The instant negative reaction from most of the climate change campaign community after its release yesterday morning, prompted the video to be quickly pulled from 10:10’s own website, but it was even more quickly reposted by people wishing to continue to comment.

      Wisely, in their apology statement yesterday evening 10:10 said they are not going to try to control how people use the video now it is in the wild, for instance via copyright take-downs.

  • Finance

  • Intellectual Monopolies

    • Social Mores At Work: Sigur Ros Calls Out Commercials With ‘Similar’ Music
    • Well then; All’s right with the world
    • Copyrights

      • Sintel Open Movie Released and It’s Absolutely Beautiful!

        This 15 minute film has been realized in the studio of the Amsterdam Blender Institute, by an international team of artists and developers. Also, several crucial technical and creative targets have been realized online, by developers and artists and teams all over the world.

      • Ministry of Sound Silenced By Huge DDoS Attack

        Today, lawyers Gallant Macmillan will attend the High Court in London in an attempt to persuade a senior judge to order the handover of hundreds more identities of people accused of file-sharing. To mark this occasion, Operation Payback decided to hit the London law firm but after they tried to nullify the planned DDoS attack, Anonymous hit their client instead. Many hours later, Ministry of Sound is still out of business online.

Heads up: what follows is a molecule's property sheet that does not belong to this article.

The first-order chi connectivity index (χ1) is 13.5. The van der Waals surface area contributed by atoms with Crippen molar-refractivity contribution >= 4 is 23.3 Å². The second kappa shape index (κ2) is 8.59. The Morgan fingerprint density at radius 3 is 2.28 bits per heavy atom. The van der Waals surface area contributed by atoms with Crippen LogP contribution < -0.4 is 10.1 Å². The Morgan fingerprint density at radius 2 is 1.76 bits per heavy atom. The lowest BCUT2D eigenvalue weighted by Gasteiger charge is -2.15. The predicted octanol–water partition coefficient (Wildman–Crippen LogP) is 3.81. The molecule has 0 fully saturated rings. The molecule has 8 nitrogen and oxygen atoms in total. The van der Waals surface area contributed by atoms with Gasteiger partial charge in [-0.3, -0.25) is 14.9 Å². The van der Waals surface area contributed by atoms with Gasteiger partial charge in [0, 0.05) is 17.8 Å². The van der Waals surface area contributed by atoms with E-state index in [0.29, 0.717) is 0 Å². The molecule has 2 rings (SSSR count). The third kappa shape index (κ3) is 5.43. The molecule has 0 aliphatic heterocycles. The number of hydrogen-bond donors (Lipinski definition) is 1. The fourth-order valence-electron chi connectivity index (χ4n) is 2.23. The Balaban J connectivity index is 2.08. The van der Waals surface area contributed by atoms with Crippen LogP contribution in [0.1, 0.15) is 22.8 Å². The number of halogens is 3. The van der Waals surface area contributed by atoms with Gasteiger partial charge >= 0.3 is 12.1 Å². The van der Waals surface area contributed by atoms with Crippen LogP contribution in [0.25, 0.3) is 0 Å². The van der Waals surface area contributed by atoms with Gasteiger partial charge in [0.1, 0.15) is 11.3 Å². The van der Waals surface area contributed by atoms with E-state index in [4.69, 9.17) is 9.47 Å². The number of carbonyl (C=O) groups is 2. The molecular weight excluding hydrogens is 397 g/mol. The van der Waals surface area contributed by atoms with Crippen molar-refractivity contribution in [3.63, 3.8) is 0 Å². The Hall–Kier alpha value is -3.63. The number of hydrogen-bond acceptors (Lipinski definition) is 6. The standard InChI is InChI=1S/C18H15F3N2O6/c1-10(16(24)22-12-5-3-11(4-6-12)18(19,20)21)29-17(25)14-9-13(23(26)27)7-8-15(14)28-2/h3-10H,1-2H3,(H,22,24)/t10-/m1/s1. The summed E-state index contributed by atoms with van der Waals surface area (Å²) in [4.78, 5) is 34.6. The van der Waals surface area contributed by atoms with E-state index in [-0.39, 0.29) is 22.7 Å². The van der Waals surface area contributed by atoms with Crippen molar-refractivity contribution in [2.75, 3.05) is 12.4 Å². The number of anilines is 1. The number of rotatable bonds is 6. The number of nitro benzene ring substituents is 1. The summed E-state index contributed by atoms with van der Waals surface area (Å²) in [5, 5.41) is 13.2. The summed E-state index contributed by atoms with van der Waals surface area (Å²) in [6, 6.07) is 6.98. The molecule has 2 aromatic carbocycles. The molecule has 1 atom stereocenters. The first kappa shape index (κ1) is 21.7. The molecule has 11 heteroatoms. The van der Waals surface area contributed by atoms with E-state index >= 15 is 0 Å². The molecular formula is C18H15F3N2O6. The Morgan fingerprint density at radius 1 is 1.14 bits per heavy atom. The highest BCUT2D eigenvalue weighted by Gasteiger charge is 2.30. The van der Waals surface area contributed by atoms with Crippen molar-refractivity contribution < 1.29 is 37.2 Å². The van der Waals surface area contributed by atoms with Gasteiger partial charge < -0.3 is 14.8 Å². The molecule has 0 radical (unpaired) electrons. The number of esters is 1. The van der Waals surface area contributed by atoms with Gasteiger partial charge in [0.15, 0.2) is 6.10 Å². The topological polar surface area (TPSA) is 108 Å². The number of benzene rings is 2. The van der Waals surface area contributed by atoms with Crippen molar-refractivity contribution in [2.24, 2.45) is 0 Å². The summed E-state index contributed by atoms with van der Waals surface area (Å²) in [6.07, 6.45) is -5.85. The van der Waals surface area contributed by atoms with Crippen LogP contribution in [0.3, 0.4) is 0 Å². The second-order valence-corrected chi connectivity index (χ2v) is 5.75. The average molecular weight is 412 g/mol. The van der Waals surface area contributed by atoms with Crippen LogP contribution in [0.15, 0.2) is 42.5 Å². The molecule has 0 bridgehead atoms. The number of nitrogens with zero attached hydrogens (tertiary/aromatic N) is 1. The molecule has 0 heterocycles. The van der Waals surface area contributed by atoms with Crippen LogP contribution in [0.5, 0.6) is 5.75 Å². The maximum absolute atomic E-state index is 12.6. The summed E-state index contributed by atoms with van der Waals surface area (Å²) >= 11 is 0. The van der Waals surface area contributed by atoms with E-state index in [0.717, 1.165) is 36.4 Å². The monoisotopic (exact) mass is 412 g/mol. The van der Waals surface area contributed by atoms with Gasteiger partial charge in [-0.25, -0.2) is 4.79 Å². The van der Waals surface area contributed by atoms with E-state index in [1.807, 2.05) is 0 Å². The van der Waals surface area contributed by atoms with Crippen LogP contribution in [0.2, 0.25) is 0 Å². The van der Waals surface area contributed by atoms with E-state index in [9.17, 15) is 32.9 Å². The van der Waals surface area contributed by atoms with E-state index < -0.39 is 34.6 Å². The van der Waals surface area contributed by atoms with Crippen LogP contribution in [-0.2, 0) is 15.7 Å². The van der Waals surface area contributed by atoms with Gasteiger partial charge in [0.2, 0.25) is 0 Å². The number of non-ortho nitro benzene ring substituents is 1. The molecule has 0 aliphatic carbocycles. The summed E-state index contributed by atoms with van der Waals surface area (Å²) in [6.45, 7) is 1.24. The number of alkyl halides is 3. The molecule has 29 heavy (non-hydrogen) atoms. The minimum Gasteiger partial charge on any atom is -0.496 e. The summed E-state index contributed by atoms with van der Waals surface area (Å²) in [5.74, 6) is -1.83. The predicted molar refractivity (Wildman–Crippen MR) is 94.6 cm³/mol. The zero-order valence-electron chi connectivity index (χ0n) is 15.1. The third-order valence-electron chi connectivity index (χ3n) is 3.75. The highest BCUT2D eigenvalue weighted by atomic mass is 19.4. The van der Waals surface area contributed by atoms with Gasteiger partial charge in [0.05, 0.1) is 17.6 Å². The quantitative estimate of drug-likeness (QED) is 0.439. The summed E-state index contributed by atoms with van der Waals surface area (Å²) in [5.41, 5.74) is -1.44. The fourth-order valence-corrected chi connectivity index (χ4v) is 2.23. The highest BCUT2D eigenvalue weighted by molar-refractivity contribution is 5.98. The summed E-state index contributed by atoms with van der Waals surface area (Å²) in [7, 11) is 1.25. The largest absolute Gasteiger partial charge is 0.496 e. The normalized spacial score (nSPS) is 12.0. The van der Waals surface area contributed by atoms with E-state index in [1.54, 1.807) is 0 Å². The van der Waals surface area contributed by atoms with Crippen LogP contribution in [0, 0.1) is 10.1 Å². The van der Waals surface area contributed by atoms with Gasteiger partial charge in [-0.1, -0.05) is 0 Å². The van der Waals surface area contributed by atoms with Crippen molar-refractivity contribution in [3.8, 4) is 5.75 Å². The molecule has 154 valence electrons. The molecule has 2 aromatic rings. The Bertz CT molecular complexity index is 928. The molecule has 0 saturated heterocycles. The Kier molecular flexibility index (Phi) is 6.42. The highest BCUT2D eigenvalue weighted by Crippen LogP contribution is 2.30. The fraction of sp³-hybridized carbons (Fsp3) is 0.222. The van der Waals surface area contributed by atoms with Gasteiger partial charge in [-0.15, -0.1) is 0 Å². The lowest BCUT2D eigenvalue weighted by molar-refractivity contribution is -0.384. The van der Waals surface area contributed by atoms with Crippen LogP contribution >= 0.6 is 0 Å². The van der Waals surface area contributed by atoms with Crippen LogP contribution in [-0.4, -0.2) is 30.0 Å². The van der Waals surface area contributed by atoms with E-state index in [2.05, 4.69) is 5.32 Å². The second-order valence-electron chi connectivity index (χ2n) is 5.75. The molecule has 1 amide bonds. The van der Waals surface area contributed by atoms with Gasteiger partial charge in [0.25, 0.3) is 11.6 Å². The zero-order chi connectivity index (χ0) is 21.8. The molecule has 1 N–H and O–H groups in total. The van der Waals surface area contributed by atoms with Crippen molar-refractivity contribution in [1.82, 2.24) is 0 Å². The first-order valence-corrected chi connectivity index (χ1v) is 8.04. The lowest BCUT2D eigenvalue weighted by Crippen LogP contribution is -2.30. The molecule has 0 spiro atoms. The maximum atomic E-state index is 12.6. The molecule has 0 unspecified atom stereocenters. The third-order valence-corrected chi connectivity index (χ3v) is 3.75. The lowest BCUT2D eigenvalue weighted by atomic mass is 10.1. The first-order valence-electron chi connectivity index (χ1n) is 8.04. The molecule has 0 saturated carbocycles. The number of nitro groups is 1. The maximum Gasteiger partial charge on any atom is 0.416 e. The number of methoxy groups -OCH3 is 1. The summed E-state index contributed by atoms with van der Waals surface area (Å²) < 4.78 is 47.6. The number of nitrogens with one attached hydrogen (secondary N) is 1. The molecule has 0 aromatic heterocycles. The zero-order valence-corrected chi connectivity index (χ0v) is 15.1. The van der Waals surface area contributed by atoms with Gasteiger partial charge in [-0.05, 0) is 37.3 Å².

• Historic audio at risk, thanks to bad copyright laws

        The Library of Congress has released a sobering new report on the state of digital audio preservation in the United States. The Library’s National Recording Preservation Board concludes that most of the nation’s audio libraries are ill-equipped to handle the complex array of streams and digital formats by which music and other recorded sounds are released today.

        “It is relatively easy to recognize the importance of recorded sound from decades ago,” the survey notes. “What is not so evident is that older recordings actually have better prospects to survive another 150 years than recordings made last week using digital technologies.”

      • ACTA

        • ACTA is No Done Deal!

          The spokesperson for the Trade European Commissioner has announced Saturday October 2nd, that all parties have reached an agreement on ACTA. This is one more example of how the secrecy of this negotiation permits all manoeuvres to deceive citizens and Members of Parliaments. La Quadrature du Net calls all European citizens to alert their MEPs and National MPs about the need to monitor closely the rest of this negotiation and prepare to reject its by-product.

      • Digital Economy (UK)

Clip of the Day

Neal Walfield – “GNU Hurd”


Credit: TinyOgg